Recommendations by Amanda Armington

The Great Alone by Kristin Hannah

I love this book because it incorporates difficult relationships, forging a new life in the wilderness of Alaska, and the power of girls and women. The main character is a young teenager whose parents, a Vietnam-vet dad and fun, loving, and abused mom, decide to uproot and drive to Alaska, seemingly on a whim. They stick it out and become part of the tight community in a remote, desolate, and often dark part of the world. I couldn’t put it down – lots of laughs and tears and wonder for this teenager to make it through a difficult childhood.

Sing, Unburied, Sing by Jesmyn Ward 

Sing, Unburied, Sing is a book focused on a black family in rural Mississippi, particularly an endearing young teenage boy, Jojo, and his much younger sister. They are largely being raised by their devoted grandparents in a poor but loving home. Their mom is in and out of their lives and struggles with drugs and a tumultuous relationship with her white boyfriend who is in prison (the kids’ dad). The story also follows their uncle who was murdered before they were born, and it weaves in a bit of supernatural with him and another ghost.

The Book of Night Women by Marlon James

I could not put this book down, even though it was, at times, brutal to read. The main character, Lilith, is a slave on a sugar plantation in the Caribbean in the 1700s. She has supernatural powers that become apparent as she grows. She and other women who are enslaved plan a revolt and she is the center of the plan. The book dives into the relationships between the slaves, overseers, and masters, bringing the violence and horror of a slave plantation, and also the strength, loyalty, and bravery of those living on a slave plantation, to life.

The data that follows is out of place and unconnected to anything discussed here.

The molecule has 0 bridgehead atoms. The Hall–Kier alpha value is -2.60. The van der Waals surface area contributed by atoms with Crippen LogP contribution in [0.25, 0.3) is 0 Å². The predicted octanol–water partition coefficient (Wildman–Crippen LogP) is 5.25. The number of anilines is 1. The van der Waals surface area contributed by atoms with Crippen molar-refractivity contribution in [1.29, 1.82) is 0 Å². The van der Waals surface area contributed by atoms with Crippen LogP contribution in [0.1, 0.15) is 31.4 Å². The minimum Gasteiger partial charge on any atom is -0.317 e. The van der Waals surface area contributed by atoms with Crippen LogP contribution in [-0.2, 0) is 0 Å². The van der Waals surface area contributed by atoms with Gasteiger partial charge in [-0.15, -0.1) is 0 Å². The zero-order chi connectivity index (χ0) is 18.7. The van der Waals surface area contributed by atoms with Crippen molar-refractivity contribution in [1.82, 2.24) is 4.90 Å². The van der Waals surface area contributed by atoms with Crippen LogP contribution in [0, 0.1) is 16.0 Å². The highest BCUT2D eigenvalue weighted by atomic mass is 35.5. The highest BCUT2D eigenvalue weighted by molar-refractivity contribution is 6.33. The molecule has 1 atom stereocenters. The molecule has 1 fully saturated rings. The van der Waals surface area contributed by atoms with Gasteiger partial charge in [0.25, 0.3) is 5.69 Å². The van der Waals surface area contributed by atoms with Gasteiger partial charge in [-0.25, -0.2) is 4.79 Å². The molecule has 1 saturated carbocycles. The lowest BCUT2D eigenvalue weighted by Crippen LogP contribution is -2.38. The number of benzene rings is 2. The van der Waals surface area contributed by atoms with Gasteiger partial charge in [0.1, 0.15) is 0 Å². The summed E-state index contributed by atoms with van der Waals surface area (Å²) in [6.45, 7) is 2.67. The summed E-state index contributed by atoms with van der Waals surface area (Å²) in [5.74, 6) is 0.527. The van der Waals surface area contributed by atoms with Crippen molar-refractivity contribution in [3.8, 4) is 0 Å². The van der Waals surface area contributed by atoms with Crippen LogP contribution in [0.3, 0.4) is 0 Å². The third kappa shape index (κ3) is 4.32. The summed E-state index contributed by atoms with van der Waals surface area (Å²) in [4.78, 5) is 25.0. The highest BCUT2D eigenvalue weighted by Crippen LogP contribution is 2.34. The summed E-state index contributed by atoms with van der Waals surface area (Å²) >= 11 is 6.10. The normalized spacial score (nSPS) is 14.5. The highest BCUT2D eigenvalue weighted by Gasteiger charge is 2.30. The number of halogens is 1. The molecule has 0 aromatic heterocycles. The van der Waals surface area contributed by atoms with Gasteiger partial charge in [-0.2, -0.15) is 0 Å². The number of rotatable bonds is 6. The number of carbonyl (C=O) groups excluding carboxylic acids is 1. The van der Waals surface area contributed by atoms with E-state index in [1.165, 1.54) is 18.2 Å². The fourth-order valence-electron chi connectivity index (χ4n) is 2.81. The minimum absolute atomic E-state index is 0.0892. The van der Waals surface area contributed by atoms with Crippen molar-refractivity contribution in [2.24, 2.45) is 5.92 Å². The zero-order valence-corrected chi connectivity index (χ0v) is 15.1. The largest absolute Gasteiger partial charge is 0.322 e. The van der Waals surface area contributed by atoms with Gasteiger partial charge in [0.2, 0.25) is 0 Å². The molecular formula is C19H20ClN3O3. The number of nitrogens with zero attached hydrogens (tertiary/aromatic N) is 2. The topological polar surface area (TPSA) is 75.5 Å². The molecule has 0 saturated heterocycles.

Recommendations by Emma Larkins

How to Write an Autobiographical Novel by Alexander Chee

Chee is a poet and novelist and this book is one of the most beautiful memoirs I have ever read. It is a book that I wish I did not read, just so I can go back and read it again for the first time. Though it is purportedly a book of writing advice, it is much more of a memoir about Chee’s life as a Korean American growing up in Maine, trying to become a published author, experiences as an activist in San Francisco during the AIDS crisis, among other experiences. The writing is incredible, the stories shared are funny and poignant, and there is so much to be learned in this small tome.

Eloquent Rage: A Black Feminist Discovers Her Superpower by Brittany Cooper

If you tell me that you have a book that combines discussions of feminism and popular culture I will run, not walk, to the library to find it. Cooper is writing for and about Black women and looking at how social institutions such as educational spaces, the church, and family expectations shape their experiences and relationships. The writing style is direct and playful; Dr. Cooper is able to draw upon the magic of Beyoncé and in the next page make a theoretical framework feel accessible and vivid. I could not put it down and would recommend Dr. Cooper’s book to anyone who loves reading about cultural analysis, feminism, or anything within the social justice sphere.